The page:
Medical Q&As

Restless legs syndrome - remedies?

I have suffered from “restless legs” for many years. Could you please give me any advice on what I should do to gain relief?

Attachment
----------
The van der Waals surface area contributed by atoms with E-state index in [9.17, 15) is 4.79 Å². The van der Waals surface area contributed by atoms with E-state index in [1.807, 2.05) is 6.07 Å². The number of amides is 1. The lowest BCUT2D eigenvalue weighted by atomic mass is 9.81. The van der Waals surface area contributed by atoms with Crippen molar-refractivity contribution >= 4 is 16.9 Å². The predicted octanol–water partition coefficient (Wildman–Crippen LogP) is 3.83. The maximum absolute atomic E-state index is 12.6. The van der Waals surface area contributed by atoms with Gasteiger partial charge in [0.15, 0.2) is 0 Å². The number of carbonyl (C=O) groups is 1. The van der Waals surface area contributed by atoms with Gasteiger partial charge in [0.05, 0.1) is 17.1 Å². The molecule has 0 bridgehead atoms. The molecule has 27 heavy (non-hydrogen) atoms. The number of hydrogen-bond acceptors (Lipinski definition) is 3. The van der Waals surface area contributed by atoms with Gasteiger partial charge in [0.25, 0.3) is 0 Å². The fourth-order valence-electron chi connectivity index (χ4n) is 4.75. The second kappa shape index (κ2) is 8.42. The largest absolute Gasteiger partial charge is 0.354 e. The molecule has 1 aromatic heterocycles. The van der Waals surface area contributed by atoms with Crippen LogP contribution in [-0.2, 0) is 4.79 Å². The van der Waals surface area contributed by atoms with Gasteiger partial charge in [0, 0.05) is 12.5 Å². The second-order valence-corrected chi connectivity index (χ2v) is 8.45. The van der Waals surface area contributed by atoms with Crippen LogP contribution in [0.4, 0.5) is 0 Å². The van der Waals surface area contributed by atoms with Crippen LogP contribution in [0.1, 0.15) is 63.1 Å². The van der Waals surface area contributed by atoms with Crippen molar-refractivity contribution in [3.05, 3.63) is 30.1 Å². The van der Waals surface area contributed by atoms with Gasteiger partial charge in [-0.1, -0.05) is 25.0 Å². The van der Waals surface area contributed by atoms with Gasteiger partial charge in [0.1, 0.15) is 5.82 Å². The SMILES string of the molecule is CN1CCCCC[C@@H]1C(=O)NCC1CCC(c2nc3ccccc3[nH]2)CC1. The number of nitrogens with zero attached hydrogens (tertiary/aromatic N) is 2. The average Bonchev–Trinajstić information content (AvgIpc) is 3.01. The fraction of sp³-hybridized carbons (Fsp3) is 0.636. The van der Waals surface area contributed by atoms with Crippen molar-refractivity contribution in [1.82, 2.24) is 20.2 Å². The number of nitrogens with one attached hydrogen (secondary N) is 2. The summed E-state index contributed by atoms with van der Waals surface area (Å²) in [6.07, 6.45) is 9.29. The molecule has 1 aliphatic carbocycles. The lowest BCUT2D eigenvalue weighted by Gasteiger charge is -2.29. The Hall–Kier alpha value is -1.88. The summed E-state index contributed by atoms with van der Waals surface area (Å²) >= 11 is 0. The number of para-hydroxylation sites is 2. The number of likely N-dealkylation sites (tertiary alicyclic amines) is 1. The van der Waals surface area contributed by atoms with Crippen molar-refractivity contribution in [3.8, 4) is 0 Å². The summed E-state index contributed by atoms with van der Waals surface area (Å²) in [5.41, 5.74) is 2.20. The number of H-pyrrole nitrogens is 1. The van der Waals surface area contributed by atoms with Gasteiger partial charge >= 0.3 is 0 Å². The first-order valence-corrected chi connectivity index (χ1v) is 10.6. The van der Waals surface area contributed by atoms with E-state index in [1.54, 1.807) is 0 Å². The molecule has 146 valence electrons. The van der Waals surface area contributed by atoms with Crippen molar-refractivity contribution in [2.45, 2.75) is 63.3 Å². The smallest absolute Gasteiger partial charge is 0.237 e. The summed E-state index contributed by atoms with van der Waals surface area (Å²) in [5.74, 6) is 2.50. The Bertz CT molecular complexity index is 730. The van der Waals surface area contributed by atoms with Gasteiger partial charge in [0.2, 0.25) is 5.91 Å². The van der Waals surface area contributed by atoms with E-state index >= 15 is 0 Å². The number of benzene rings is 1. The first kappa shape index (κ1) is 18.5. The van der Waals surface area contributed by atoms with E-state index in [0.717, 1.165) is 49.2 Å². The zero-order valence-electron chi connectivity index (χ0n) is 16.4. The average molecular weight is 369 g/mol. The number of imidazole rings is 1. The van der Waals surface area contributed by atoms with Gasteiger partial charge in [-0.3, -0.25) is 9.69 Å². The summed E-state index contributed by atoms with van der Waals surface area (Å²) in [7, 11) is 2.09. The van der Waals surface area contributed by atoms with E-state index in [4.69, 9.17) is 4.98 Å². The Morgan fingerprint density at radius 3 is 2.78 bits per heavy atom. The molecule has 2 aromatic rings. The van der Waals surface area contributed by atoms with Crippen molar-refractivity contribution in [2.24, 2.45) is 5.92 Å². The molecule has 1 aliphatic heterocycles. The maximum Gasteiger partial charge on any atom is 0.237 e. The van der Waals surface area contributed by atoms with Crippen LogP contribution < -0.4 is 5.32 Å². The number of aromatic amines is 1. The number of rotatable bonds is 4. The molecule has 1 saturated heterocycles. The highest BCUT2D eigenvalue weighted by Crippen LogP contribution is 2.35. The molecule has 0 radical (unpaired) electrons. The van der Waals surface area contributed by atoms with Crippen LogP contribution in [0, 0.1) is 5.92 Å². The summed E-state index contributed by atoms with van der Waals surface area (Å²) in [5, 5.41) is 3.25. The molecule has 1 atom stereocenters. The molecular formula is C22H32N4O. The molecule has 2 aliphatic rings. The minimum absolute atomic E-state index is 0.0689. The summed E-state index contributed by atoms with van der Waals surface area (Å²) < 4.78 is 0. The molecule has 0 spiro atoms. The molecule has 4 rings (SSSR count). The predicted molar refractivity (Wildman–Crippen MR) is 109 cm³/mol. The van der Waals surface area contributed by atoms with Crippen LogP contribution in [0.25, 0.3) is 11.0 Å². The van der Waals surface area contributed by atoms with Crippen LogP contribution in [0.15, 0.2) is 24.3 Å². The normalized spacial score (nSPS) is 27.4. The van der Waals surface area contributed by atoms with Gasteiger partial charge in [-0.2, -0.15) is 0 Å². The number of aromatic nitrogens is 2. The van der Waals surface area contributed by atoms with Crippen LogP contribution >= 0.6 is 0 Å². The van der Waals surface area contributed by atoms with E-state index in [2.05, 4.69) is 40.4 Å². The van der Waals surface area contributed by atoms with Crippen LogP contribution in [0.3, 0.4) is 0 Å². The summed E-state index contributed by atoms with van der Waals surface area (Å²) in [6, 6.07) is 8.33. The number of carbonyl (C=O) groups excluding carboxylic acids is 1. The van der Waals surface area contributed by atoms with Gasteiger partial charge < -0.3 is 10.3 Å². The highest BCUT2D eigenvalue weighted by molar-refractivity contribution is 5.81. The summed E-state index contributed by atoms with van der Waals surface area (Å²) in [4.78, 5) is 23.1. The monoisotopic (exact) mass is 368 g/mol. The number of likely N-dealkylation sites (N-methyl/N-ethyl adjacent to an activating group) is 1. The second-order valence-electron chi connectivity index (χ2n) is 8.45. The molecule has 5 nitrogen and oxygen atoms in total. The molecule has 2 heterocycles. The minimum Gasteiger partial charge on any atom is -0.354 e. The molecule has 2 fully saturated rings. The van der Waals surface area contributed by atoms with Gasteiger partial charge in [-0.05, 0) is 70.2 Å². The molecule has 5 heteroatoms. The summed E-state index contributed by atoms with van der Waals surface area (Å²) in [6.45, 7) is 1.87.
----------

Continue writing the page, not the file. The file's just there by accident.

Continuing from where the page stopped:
A Swedish neurologist named Karl Ekbom originally described restless legs syndrome in the 1940s. It is a relatively common complaint and can affect up to 10% of the adult population. The diagnosis is based on the presence of four symptoms: (1) a desire to move the limbs associated with sensory symptoms such as numbness and tingling, (2) the symptoms are triggered by rest and relieved by activity, (3) general inability to stay easy and needing to move, (4) the symptoms are worse at night. Symptoms can progress over time and some affected people find the condition to be quite disabling. Most cases arise for no known reason. It can be familial in up to 75% of cases. Sometimes restless legs syndrome happens as a result of other medical conditions such as iron deficiency and peripheral neuropathy. The latter condition is a chronic disorder of the nerves in the legs. People with restless legs who also happen to have varicose veins may benefit from having their veins treated. Various drugs can also cause the condition including beta-blockers, anticonvulsants and certain antidepressants. Alcohol, caffeine and smoking can also be contributory factors. It is important that the various factors I have just listed be excluded prior to initiating treatment because eliminating the cause may deal with the problem without having to take any further action. Some people benefit from hot or cold footbaths whereas rubbing the feet and legs may help others. More severely affected people may need prescription drugs in order to relieve their symptoms. The most effective of these drugs include dopamine agonists (also used in Parkinson’s disease), gabapentin, clonazepam and clonidine. If you wish to learn more about this condition you might like to contact the Restless Legs Syndrome Foundation, which can be accessed through their website at: